I feel that the commentary was more entertaining than the show itself. The participants of the commentary are, Sophie Aldred / Ace, Edward Peel / Kane, Andrew Cartmel, / Script Editor, Chris Clough / Director, and Ian Briggs / Director. Several of these contributors are in only one or two of the three episodes. Personally, I feel that if a person can't contribute something to all of the episodes, then they shouldn't be included. Miss Foster trimmed the fat for the Adapose, I think it's time 2|entertain did the same. And why no Sylvester McCoy or Bonnie Langford as participants in this commentary!?!
Other features of note are:
"Fire and Ice" - This 35 minute feature features Sylvester McCoy, Sophie Aldred, Andrew Cartmel, Ian Briggs, and others as they talk about the making of this story. I usually find these type of features interesting, and this one was, but not as much as others have been in prior releases.
"The Doctor's Strange Love" is a 16 minute discussion between three people who have NO INVOLVEMENT in the show expressing their opinions. Frankly, I find this insulting. Would any of you buy a DVD of me expressing my opinions of a Doctor Who show? I think not. I didn't even bother to watch this to the end.
"The Big Bang Theory" is a 12 ½ minute long feature with new series special effects director, Danny Hargreaves. He talks about the way some explosions were done in the original series, as well as how they are done today. I personally found this to be very interesting. But then again, I sleep with a can of nitro 9 under my pillow.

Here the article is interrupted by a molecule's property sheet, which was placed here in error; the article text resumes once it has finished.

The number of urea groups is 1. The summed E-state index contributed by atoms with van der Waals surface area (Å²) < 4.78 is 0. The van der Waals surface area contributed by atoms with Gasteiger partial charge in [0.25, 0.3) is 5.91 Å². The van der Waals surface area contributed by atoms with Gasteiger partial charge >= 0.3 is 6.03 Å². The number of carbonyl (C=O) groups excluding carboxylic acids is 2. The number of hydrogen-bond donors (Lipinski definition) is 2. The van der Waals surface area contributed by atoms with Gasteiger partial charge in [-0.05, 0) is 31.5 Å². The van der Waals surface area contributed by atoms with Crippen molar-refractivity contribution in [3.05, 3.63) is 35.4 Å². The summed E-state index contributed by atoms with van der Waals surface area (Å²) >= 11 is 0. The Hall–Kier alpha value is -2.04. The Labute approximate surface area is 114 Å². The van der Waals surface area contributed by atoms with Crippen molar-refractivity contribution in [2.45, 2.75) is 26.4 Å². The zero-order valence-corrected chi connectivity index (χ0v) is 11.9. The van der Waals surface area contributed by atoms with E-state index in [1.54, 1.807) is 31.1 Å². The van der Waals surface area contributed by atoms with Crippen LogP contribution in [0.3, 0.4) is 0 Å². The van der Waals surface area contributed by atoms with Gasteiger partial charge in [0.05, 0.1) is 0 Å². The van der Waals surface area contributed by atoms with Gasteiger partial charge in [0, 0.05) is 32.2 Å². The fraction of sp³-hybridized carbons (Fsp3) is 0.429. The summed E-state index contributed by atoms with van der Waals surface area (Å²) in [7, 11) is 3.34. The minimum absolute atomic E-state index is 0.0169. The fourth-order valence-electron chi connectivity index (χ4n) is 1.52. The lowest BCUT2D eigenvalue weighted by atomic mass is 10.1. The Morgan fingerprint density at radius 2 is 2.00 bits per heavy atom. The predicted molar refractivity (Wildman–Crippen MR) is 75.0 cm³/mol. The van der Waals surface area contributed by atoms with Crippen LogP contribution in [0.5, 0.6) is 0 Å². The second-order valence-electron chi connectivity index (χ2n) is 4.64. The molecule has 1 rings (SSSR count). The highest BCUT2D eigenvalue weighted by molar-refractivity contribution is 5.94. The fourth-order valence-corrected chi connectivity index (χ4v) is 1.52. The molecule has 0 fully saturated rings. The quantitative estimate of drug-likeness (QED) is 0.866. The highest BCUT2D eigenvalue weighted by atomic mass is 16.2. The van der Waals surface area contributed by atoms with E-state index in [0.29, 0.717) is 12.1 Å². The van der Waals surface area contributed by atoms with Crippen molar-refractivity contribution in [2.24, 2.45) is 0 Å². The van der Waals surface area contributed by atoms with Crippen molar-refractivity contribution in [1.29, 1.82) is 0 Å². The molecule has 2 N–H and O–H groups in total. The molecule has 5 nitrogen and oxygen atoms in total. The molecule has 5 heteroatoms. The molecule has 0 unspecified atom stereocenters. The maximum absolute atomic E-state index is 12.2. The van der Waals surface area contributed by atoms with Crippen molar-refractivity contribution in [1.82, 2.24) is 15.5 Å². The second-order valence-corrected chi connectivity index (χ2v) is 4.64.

After these features, there are some deleted and extended scenes, which is where it begins to fizzle. Realistically, putting aside the obligatory commentary track, "Fire and Ice" and "The Big Bang Theory" are the only real "bonus" features. So I have to say that 2|enterain gives VERY LITTLE to make this worth your money. I feel that instead of allowing 2|entertain to symbolically defecate on us consumers, we should just go to their corporate office, and literally do it to them.
My BOTTOM LINE is, Dragonfire is something to "Possibly Consider" if you are a true fan of McCoy and Aldred. But if you're the type who prefers to spend their hard-earned cash on something that will give you a bit more satisfaction, in my opinion, I regret to say that this may not be for you. I would even go so far as to say that it was a good "kids" story back in its day, but while some "kids stories" have withstood the test of time, this isn't one of them.
I hope that this review was helpful to you, and please feel free to express your opinion(s) as well as post any questions on this review so that I can hopefully improve upon this one, as well as future ones. Thank you for taking the time to read this, and hopefully, consider my humble opinion(s).
Yet, the story suffers from often being incomprehensible. There are moments like the literal cliffhanger at the end of Part One that has the Doctor lowering himself over a precipise via umbrella for no good reason. There's Glitz and the Doctor's attempt to steal back Glitz's spaceship and the Doctor suddenly abandoning the idea. ANd then there's that little girl running around. She's cute. Okay. What's she doing here. It's a confused mess of a story that still manges to be fun most of the time in spite of itself.